Q: I am a permanent deacon. I really enjoyed your talk last February.
My question is about the deacon’s role in distributing Holy Communion. In the Office of Readings for August 10, St. Augustine says of St. Lawrence, “Lawrence was a deacon of the Church of Rome; there he ministered the sacred blood of Christ.” Ever since I was ordained, I was always told that if Communion was distributed under both species, the deacon ministered the chalice, just as he elevates the chalice at the minor doxology.
The GIRM said:
- After the priest’s communion, the deacon receives under both kinds and then assists the priest in giving communion to the people. But if communion is given under both kinds, the deacon ministers the chalice to the communicants and is the last to drink from it.
This seems fairly straightforward. But after the ordination of the last class of new deacons in our diocese, we were told that this means that if there are only two ministers of Communion (the celebrating priest and the deacon) and Communion is under both species, then the deacon ministers the cup. But if there is only one priest and one deacon but multiple lay Extraordinary Ministers, then the deacon distributes the hosts like the priest. The lay ministers present the cups.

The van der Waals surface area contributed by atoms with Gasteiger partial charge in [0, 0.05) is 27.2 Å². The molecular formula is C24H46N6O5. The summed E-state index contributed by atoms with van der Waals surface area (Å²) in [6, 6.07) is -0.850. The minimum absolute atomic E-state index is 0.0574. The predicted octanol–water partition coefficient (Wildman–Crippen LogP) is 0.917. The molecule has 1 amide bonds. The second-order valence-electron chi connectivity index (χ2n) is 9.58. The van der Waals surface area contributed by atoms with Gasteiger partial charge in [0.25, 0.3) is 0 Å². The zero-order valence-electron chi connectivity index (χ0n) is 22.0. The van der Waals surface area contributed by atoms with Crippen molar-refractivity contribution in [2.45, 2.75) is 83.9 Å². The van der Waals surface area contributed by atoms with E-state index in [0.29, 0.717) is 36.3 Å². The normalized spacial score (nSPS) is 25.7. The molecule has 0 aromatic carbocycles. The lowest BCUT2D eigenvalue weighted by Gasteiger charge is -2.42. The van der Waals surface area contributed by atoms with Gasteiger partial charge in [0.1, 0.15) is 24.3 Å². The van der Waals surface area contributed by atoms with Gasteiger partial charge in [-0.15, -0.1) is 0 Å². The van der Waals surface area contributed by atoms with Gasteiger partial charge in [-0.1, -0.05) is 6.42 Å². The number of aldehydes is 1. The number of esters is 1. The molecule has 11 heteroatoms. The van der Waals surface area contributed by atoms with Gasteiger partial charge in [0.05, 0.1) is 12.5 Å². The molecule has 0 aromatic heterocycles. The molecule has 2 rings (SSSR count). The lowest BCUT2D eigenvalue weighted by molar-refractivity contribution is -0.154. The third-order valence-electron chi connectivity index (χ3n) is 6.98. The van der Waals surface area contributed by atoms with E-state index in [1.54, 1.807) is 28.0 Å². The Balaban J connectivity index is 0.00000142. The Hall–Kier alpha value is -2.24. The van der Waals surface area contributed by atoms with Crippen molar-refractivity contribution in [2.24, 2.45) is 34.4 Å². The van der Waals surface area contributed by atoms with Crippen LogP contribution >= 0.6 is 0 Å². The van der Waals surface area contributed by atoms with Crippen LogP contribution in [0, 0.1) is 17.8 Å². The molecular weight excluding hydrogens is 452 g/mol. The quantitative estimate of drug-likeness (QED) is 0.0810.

What is your opinion of the deacon’s role under these circumstances?
I appreciate your opinion.
A: Thanks for your comments about my talk. And thanks for your ministry.
The meaning of GIRM 137 is not altered with the presence of extraordinary ministers. The deacon’s liturgical role is unquestionably linked to the cup, regardless of the other ministers present.
I included a reflection on this association between deacon and cup in a book I coauthored, Guide for Deacons.